the film. This is a bit of an annoyance, because it meant it was going to take me longer to piece together how I felt about the film itself.
I think that Family Fang comes from a good bit of story-telling, but the main failings fall to the script. It tells the story of two children – now adults, Baxter (Jason Bateman) and Annie (Nicole Kidman) – that were used as props in their parent’s arthouse pieces as children. It’s an odd concept for a story, but it makes for some interesting flashback scenes. There is a wry humor in lots of it (to be expected as Bateman actually directs the film), but there is a much deeper story here.
the father and mother go missing. Annie thinks that it’s all a ruse, but Baxter desperately wants to believe that his parents wouldn’t put him through more pain than he has already gone through.
It’s there where the story finds most of its heart – in the performances of the emotionally charged Kidman and the disparate Bateman. They represent different ways that people deal with abuse, and they both handle their roles tremendously. But the way the script focuses on the mystery of the missing parents makes it the focus of the story, and the focus should be on the failings of the Fangs as parents and on the maturation of our characters. Bateman does a terrific job behind the camera with his actors, simultaneously getting the best of all the characters in the story. One of the most emotional scenes is when Bateman is relating his writing story (he is an author) to the class, and he states “I write things down when I have bad thoughts because it gives me a feeling of control”.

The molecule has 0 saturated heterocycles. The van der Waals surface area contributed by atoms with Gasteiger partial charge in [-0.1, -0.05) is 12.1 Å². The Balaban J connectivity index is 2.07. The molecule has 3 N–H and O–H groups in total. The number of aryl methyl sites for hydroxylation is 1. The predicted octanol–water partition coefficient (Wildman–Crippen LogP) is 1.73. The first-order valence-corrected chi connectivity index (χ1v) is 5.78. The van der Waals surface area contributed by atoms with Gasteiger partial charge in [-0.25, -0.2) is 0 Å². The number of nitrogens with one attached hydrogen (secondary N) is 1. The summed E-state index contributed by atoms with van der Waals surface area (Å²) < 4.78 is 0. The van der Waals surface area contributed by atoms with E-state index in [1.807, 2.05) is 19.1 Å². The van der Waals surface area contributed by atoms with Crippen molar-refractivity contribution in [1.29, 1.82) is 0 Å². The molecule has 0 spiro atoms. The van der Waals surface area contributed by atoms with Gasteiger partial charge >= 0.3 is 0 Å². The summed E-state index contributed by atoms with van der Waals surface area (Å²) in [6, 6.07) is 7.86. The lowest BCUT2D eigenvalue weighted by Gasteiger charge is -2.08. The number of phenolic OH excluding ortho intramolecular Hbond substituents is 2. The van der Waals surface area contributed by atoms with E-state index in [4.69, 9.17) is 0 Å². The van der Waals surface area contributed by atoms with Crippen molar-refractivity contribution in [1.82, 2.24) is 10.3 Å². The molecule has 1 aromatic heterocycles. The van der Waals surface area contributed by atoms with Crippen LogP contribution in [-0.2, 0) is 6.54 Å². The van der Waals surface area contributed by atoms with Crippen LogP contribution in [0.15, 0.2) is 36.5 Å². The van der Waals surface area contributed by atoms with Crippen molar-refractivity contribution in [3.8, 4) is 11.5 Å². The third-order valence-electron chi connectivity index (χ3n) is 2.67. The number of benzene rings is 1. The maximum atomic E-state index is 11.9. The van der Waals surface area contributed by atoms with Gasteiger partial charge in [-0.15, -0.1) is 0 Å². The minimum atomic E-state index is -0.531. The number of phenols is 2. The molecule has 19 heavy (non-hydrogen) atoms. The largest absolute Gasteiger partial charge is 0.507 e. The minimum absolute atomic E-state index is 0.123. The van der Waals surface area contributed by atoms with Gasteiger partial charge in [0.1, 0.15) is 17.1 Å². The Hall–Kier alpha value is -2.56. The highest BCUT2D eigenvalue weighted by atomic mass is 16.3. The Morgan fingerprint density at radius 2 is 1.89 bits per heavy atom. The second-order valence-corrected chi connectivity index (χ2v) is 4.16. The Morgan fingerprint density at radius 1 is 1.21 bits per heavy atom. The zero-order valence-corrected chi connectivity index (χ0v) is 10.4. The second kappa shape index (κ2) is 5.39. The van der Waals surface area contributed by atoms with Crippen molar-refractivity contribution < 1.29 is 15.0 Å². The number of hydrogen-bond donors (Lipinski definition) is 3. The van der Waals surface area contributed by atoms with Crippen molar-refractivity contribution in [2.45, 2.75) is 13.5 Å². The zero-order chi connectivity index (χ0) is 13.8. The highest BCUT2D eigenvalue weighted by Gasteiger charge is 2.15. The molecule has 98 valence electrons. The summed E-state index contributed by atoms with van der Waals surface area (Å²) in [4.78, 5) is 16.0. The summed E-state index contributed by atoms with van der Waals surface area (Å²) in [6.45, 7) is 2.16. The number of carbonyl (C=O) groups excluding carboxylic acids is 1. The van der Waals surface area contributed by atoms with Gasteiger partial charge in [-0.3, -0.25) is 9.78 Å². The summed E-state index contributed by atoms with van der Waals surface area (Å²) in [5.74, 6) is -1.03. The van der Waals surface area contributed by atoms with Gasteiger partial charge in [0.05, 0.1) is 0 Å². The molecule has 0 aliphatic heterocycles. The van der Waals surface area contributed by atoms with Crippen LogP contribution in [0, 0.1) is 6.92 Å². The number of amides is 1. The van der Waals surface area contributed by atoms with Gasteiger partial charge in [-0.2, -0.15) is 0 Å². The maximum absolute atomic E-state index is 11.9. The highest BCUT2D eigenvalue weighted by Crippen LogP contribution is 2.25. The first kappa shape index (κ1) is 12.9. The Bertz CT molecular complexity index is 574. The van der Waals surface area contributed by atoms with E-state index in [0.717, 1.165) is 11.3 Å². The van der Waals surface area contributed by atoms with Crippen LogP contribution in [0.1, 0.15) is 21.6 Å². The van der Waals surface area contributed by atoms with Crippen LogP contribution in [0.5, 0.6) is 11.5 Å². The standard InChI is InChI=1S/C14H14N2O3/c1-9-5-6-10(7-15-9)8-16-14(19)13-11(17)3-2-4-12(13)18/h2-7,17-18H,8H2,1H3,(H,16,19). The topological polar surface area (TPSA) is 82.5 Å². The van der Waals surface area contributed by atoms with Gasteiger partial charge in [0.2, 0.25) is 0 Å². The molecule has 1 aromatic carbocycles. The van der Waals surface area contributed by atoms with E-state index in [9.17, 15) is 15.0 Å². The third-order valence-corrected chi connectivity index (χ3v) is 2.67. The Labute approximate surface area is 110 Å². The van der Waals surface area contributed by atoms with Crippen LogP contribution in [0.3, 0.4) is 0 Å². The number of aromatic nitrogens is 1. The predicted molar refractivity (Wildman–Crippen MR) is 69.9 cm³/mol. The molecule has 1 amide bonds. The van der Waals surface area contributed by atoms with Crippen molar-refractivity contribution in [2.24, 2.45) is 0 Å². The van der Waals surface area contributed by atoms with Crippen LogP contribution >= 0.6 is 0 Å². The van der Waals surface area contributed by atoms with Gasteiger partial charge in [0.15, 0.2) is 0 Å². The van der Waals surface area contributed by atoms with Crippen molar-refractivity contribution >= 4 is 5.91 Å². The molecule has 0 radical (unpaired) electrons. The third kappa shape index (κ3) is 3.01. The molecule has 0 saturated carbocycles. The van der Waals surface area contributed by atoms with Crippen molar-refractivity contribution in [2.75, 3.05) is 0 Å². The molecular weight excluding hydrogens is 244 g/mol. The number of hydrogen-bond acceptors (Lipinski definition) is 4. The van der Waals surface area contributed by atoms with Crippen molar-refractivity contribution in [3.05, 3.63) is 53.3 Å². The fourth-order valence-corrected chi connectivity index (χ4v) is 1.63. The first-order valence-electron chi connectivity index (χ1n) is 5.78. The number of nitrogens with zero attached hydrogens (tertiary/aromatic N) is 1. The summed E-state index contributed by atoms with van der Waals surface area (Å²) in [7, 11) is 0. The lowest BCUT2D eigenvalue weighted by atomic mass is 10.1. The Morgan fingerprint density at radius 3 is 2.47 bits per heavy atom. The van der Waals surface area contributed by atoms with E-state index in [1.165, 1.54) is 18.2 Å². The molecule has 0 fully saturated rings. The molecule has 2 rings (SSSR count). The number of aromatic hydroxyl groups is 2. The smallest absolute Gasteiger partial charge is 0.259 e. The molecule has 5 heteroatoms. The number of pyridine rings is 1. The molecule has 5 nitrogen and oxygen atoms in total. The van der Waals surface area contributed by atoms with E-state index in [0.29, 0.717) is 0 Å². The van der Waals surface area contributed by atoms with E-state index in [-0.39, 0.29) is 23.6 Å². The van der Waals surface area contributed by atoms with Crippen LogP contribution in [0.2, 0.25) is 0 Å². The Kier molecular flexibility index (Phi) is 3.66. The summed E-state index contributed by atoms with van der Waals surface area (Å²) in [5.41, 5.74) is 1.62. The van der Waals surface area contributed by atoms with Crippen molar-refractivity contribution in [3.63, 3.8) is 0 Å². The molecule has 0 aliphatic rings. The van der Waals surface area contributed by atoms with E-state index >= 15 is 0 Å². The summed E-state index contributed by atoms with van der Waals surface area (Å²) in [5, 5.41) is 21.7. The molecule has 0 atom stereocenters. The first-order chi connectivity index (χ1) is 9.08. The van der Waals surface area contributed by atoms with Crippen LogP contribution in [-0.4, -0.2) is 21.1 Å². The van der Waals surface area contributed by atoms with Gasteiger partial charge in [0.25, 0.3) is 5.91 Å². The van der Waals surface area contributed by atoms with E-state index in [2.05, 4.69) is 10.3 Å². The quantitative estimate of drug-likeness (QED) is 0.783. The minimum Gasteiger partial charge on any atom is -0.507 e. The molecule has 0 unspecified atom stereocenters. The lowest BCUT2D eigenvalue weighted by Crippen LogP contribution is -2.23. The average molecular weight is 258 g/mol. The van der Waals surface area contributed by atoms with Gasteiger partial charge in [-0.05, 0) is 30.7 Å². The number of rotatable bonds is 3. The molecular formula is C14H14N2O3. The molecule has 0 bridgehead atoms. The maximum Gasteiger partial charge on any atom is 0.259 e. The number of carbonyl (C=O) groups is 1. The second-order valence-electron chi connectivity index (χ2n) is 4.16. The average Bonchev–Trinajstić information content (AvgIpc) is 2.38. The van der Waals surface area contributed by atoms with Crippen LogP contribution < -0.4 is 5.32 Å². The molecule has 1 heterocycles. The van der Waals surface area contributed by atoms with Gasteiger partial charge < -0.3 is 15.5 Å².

Another of the scenes shows when the children finally realize that they have become objects to their parents. They are completely taken advantage of when it comes to a stage performance, and it leads to confusing, incestual feelings for the two of them. You can tell that those feelings linger, too, as adults, because Baxter and Annie are just too close. Side Note - If you haven't figured it out, Annie is a play on Child "A" and Baxter Child "B" in stage/script lingo.
The style of the story is told through flashbacks, and feels a bit disjointed at times. But Bateman pulls it through, skillfully maneuvering the scenes in an emotionally wrenching way. The soundtrack is also unique, pulling original songs and classic songs and putting them to actions. But no matter what he does, the final result is a film that, due to scriptural limitations, feels flat. Characters reappear and disappear at random, leading to confusion at times. It feels like certain characters only exist to help our characters move from point A to point B, but never for them to grow from Childs A and B to Annie and Baxter.
It's because of this failing that I’m going to give Family Fang a “C”.
Check out more on this movie at IMDB.
"All work and no play makes Jack a dull boy"